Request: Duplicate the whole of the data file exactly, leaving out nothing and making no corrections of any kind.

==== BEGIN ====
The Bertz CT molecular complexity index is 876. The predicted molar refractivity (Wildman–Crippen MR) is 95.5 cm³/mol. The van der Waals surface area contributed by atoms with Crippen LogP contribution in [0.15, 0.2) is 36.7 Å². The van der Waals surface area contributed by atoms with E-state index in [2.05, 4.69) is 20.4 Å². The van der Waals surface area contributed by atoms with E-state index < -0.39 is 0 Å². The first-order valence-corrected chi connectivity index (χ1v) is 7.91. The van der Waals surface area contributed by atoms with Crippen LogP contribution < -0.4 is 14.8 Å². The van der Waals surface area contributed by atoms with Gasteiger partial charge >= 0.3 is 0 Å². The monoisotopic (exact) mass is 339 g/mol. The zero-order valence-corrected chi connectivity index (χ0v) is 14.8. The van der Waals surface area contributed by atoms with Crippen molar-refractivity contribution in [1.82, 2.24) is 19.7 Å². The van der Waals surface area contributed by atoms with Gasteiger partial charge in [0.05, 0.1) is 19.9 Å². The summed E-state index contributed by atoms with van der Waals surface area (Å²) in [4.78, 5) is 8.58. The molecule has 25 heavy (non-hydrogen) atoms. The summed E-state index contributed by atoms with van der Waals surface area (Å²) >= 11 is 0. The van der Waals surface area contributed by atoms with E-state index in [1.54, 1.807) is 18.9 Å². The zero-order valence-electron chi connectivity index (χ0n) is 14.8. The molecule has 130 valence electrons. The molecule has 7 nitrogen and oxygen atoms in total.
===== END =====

The Bertz CT molecular complexity index is 876. The predicted molar refractivity (Wildman–Crippen MR) is 95.5 cm³/mol. The van der Waals surface area contributed by atoms with Crippen LogP contribution in [0.15, 0.2) is 36.7 Å². The van der Waals surface area contributed by atoms with E-state index in [2.05, 4.69) is 20.4 Å². The van der Waals surface area contributed by atoms with E-state index < -0.39 is 0 Å². The first-order valence-corrected chi connectivity index (χ1v) is 7.91. The van der Waals surface area contributed by atoms with Crippen LogP contribution < -0.4 is 14.8 Å². The van der Waals surface area contributed by atoms with Gasteiger partial charge >= 0.3 is 0 Å². The monoisotopic (exact) mass is 339 g/mol. The zero-order valence-corrected chi connectivity index (χ0v) is 14.8. The van der Waals surface area contributed by atoms with Crippen molar-refractivity contribution in [1.82, 2.24) is 19.7 Å². The van der Waals surface area contributed by atoms with Gasteiger partial charge in [0.05, 0.1) is 19.9 Å². The summed E-state index contributed by atoms with van der Waals surface area (Å²) in [4.78, 5) is 8.58. The molecule has 25 heavy (non-hydrogen) atoms. The summed E-state index contributed by atoms with van der Waals surface area (Å²) >= 11 is 0. The van der Waals surface area contributed by atoms with E-state index in [1.54, 1.807) is 18.9 Å². The zero-order valence-electron chi connectivity index (χ0n) is 14.8. The molecule has 130 valence electrons. The molecule has 7 nitrogen and oxygen atoms in total.